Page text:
Berry ranks high in Princeton Review

Carson Bonner, Campus Carrier news editor

Jen Vincent, Campus Carrier staff writer

The Intercultural Center serves as a location to further diversity and be a welcoming place for all demographics. Alyssa Elmore | Campus Carrier

            The education company The Princeton Review provides admissions information on colleges as well as testing prep and tutoring for high school students. Annually, they rank colleges across the country based on academics, demographics, extracurriculars, politics, social scene and quality of life. Each group has sub-categories for more precise rankings. The rankings are released for the purpose of informing applicants, as well as college students, of what they can expect from the schools they are applying to.

            Berry received several positive rankings, scoring in the top 389 colleges. According to the Princeton Review website, this category is decided based on a number of factors decided based on student surveys and reports, rather than institutional data and statistics. Over 165,000 students submitted surveys, which were then evaluated, determining a college’s score. 

            “It’s incredible and exciting that we were named in that ranking,” Vice President of Student Affairs and Dean of Students Lindsey Taylor said. “When you think about the value of the Berry education, the hands-on learning experience, the work and the career readiness, coupled with a really rounded education and academic experience, Berry deserves that ranking. You guys are graduating as literal rockstars and I’m always so proud that Berry has been a part of giving you all that step forward.”

            In addition to that positive ranking, Berry was named 23rd most beautiful campus. Berry’s campus is the largest in the world and owes much of its maintenance and beauty to the grounds crew. That team maintains landscaping, grass, mulch and flowers and works to ensure that the campus has a consistent appearance during all seasons. 

            “We have a gorgeous campus mostly due to the work of the grounds crew,” Taylor said. “I think we should be ranked higher on the list, because our campus is truly beautiful and well maintained. I know it’s easy to take it for granted though.”

            Berry was also ranked in several categories regarding demographics, such as religion and political alignment, earning the title of 14th most religious students. While Berry is not officially a Christian college, it was founded by on Christian principles. According to Vice President of Enrollment Management Andrew Bressette, it’s unsurprising that Berry ranked so high on the list, due to student run religious groups and practices.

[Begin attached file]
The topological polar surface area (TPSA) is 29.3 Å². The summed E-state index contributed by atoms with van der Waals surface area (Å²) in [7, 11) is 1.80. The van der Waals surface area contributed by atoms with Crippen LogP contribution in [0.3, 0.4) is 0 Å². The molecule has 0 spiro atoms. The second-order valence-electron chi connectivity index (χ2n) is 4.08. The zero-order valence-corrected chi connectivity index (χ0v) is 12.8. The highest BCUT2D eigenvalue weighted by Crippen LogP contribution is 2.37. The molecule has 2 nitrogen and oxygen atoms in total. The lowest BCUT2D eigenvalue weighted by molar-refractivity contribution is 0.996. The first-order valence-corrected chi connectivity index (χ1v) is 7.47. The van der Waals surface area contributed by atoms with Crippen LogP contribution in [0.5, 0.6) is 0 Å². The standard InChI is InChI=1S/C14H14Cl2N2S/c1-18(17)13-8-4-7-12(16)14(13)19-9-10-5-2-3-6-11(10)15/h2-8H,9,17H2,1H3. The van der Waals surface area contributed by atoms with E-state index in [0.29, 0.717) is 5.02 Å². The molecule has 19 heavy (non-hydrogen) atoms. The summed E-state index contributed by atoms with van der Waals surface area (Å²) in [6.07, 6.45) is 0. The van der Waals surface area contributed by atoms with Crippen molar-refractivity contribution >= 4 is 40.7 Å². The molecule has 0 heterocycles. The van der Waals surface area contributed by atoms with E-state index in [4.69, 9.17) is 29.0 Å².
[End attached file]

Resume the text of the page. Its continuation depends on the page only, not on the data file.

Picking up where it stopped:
“Yes we have a chaplain who ministers to all students and yes we have a service on Sunday nights, but religion for us is much more student run than it is institution driven,” Bressette said. “Many of our religious groups are run by students for other students and we don’t have religious requirements for our students.”

Religious groups offered on campus vary from Campus Outreach and Baptist Collegiate Ministry to Buddhist Studies and the Canterbury Club. Students like sophomore Amelia Ousley value the religious opportunities on campus and consider these a positive factor of Berry.         

“I’m very encouraged by Berry having the 14th most religious students,” Ousley said. “It’s made it easier to find a community of people who share similar religious beliefs and participate in religious activities. If I’d known [Berry would hold] that ranking, it would have encouraged me [more] to apply.”

While for the most part, Berry held positive rankings, also holding a Green College status in acknowledgement of conservation and environmental awareness efforts, there was one category that Berry ranked ninth in that held a more negative connotation: LGBTQ Unfriendly. In the student survey conducted to create Princeton Review’s list, a statement was given and students were asked to agree or disagree with it to determine Berry’s general feelings toward the LGBTQ community. For this category, students were asked to evaluate if students treat all persons equally, regardless of their sexual orientation and gender identity or expression.

“I think to that point, we’ve been slow in some of the efforts to be more inclusive in some ways but not in other ways,” Taylor said. “ I’m surprised we ranked that high in terms of unfriendliness, but I think Berry is a more welcoming place than that would suggest. If we were in a position of being stagnant, I would be concerned. I am proud of the direction that we’re heading in and I feel like I would respond differently if I wasn’t sure about the direction we were going in. And I think we’re in a hopeful position for more progress.”

According to Bressette, while the Princeton Review is a reputable source with the potential to sway students and applicants, it should not necessarily determine whether or not students end up applying to a school. 

“A ranking isn’t going to tell you if a school is a good fit for you,” Bressette said. “The only way you’ll really be able to tell that is if you experience it. If you visit, talk to students, or ask questions about factors that are important to you. Everyone is worried that if they don’t choose the right college, they’re doomed but that isn’t the case. What we try to emphasize is to use those rankings as resources for areas of concern, and then go on your visits and ask questions. Act based on verifiable experience that can actually benefit you in the long run rather than purely statistics and rankings.”

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